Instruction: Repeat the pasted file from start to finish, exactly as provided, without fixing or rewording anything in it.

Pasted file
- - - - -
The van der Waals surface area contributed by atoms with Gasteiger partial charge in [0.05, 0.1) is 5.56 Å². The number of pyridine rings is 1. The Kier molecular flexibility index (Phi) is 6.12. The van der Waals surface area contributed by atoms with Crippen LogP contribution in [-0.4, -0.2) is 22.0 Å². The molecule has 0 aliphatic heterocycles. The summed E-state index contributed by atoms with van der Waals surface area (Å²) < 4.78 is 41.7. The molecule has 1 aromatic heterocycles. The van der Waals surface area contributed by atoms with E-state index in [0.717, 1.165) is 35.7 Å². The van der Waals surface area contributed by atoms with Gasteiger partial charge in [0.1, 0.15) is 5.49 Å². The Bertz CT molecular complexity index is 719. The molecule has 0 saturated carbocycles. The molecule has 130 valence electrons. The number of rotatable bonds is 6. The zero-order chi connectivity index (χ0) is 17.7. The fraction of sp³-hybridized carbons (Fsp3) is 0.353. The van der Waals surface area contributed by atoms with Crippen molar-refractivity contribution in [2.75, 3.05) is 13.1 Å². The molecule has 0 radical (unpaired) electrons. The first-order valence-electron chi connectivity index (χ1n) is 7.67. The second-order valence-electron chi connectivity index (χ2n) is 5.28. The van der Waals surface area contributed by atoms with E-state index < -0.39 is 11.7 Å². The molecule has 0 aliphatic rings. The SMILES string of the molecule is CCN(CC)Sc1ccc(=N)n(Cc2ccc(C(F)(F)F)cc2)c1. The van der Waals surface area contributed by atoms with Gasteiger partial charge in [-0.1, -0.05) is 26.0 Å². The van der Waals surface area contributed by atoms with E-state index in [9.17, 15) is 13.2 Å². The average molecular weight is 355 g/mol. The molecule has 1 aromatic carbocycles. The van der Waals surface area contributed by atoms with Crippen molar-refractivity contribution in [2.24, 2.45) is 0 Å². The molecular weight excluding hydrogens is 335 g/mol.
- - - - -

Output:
The van der Waals surface area contributed by atoms with Gasteiger partial charge in [0.05, 0.1) is 5.56 Å². The number of pyridine rings is 1. The Kier molecular flexibility index (Phi) is 6.12. The van der Waals surface area contributed by atoms with Crippen LogP contribution in [-0.4, -0.2) is 22.0 Å². The molecule has 0 aliphatic heterocycles. The summed E-state index contributed by atoms with van der Waals surface area (Å²) < 4.78 is 41.7. The molecule has 1 aromatic heterocycles. The van der Waals surface area contributed by atoms with E-state index in [0.717, 1.165) is 35.7 Å². The van der Waals surface area contributed by atoms with Gasteiger partial charge in [0.1, 0.15) is 5.49 Å². The Bertz CT molecular complexity index is 719. The molecule has 0 saturated carbocycles. The molecule has 130 valence electrons. The number of rotatable bonds is 6. The zero-order chi connectivity index (χ0) is 17.7. The fraction of sp³-hybridized carbons (Fsp3) is 0.353. The van der Waals surface area contributed by atoms with Crippen molar-refractivity contribution in [2.75, 3.05) is 13.1 Å². The molecule has 0 radical (unpaired) electrons. The first-order valence-electron chi connectivity index (χ1n) is 7.67. The second-order valence-electron chi connectivity index (χ2n) is 5.28. The van der Waals surface area contributed by atoms with E-state index < -0.39 is 11.7 Å². The molecule has 0 aliphatic rings. The SMILES string of the molecule is CCN(CC)Sc1ccc(=N)n(Cc2ccc(C(F)(F)F)cc2)c1. The van der Waals surface area contributed by atoms with Gasteiger partial charge in [-0.1, -0.05) is 26.0 Å². The van der Waals surface area contributed by atoms with E-state index in [9.17, 15) is 13.2 Å². The average molecular weight is 355 g/mol. The molecule has 1 aromatic carbocycles. The van der Waals surface area contributed by atoms with Crippen molar-refractivity contribution in [2.24, 2.45) is 0 Å². The molecular weight excluding hydrogens is 335 g/mol.